If you watch a lot of baseball you know that there are certain pitchers who catch a lot of flack for taking their sweet time on the mound and slowing down games. But how about the batters who have their own little rituals that they perform before stepping into the batter’s box before every pitch? Fortunately FanGraphs has that covered with their new “Batter Pace” statistic which measures the average time that elapses between each pitch that a batter sees. Obviously some of this pacing correlates to the pitcher who is on the mound, but measured across 600+ plate appearances during a season it becomes clear that there are some hitters who simply work at a slower pace than others when they step to the plate.
Not surprisingly, some of the worst offenders are Yankees and Red Sox. Carlos Pena holds the dubious distinction of having the slowest batting pace in baseball (28.4 seconds between pitches), but Robinson Cano is right behind him at #2 (26.8 seconds). Also in the top-20 are Derek Jeter (24.5), David Ortiz (23.9), Brett Gardner(23.8), Nick Swisher (23.7), and Dustin Pedroia (23.2). (For comparison, Michael Bourn has the fastest batting pace at 18.6 seconds, followed by Ichiro at 19.1.) Couple these numbers with a start by Josh Beckett – who was once timed as taking a whopping 51 seconds between pitches during a game in 2011 – and it is no surprise that 4+ hour marathon games are common when the Yankees and Red Sox meet up.
Of course, having a slow batting-pace doesn’t necessarily affect the time of play if a guy doesn’t see many pitches during his PAs, or if he simply doesn’t get as many PAs as other guys in the league. This is where the guys at Beyond the Boxscore come in. They measured exactly how much time each major leaguer spent at the plate in 2011 and compiled the following graphic:
As we would expect, Pedroia and Swisher are right up there as guys who spent the most time at the plate last season. More surprising is Curtis Granderson, who is the 111th slowest batter in the MLB with a pace of 20.8 seconds. Of course, Granderson had 692 PAs last season, which is far more than all of the other guys on the left side of the above graphic except Pedroia and Joey Votto. Couple the additional PAs with the fact that Granderson saw 4.44 pitches per PA last season as opposed to Swisher’s 4.07, and we are able to see why Grandy ranks above Swisher for total time at the plate even though Swish takes nearly 3 seconds longer between each pitch.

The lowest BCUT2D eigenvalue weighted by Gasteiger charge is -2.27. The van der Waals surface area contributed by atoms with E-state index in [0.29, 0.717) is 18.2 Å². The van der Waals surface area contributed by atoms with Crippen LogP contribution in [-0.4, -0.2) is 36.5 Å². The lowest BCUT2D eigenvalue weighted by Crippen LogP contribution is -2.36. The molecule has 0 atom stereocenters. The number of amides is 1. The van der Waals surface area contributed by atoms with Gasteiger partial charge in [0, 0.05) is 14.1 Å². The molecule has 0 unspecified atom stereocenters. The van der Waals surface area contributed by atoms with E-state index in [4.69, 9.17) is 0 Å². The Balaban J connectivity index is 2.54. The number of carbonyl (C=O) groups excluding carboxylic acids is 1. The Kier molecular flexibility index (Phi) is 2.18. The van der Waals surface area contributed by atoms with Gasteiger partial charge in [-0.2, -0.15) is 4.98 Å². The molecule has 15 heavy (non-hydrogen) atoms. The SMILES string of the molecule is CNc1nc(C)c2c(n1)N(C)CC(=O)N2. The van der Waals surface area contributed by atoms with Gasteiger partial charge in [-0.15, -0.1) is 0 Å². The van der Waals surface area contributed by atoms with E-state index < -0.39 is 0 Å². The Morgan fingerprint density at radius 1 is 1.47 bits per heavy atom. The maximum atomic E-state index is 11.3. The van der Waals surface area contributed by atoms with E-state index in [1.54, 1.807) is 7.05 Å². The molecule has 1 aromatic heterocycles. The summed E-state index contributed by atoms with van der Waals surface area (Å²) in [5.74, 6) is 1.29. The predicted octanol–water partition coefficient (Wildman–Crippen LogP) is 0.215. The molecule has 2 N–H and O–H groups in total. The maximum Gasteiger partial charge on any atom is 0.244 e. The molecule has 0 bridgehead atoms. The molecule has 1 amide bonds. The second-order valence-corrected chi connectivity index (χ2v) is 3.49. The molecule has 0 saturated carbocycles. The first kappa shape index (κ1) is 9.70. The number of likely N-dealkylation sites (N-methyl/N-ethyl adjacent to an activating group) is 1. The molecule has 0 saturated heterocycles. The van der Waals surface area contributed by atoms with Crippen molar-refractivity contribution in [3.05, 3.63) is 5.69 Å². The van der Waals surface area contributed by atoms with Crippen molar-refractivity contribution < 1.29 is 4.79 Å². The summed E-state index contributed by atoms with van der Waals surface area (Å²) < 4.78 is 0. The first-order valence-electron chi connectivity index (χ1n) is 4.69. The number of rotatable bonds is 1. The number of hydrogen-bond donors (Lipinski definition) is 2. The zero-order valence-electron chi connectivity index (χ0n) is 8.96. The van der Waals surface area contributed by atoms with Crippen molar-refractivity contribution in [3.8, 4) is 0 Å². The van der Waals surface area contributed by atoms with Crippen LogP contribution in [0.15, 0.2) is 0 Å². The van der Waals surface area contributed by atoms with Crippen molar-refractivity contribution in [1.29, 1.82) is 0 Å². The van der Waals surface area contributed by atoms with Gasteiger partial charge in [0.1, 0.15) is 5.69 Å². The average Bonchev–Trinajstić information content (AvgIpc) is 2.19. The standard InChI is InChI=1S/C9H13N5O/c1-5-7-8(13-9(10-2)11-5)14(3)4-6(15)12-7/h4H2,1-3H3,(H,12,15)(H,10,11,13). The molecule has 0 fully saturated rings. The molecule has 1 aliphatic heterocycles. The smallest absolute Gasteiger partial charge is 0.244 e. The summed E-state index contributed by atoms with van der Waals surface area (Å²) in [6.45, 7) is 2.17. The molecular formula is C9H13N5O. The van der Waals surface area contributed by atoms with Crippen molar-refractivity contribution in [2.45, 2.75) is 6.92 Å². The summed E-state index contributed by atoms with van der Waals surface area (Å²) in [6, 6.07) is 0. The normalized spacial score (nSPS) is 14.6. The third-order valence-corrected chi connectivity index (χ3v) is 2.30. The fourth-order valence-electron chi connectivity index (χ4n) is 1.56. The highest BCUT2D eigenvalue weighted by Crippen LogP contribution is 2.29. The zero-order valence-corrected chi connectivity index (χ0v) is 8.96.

So where does the rest of the Yankees lineup rank in terms of how much time they spent at the plate last season? We’ll start with Cano, Jeter, and Gardner, since they have some of the slowest batting paces in all of baseball. Cano had a total of 681 PAs last season during which he saw 2,340 pitches (3.43/PA). Taking into account the 26.8 seconds Cano spent on average between pitches we can determine that he spent a total of 12 hours and 21 minutes at the plate last season. Derek had a total of 607 PAs and a total of 2,337 pitches (3.85/PA), giving him a total of 11 hours and 46 minutes at the plate. In Gardner’s case, he had 588 PAs for a total of 2,466 pitches (4.19/PA). He spent a total of 12 hours and 25 minutes at the plate. As for the rest of the regulars…
Mark Teixeira: 12 hours and 13 minutes (2,818 pitches over 684 PAs = 4.12/PA)
Alex Rodriguez: 7 hours and 35 minutes (1,648 pitches over 428 PAs = 3.85/PA)
Russell Martin: 7 hours and 39 minutes (1,728 pitches over 476 PAs = 3.63/PA)
So what does all this tell us? Those who get perturbed by the length of games might disagree, but I’d like to see Cano and Jeter spend more time at the plate in 2012. Considering that they are guys with some of the slowest batting paces in baseball, the approximately 12 hours each spent at the plate last season is a testament to the fact that neither sees enough pitches during each plate appearance, and both need to be more patient in 2012. The same can be said for A-Rod and definitely for Martin, even though they have smaller sample sizes because they had fewer PAs.
And finally, just to stir the pot, did you notice that Jeter and A-Rod saw the exact same number of pitches per plate appearance last season? Geez, does this A-Rod guy have to copy everything the Captain does? Tsk tsk…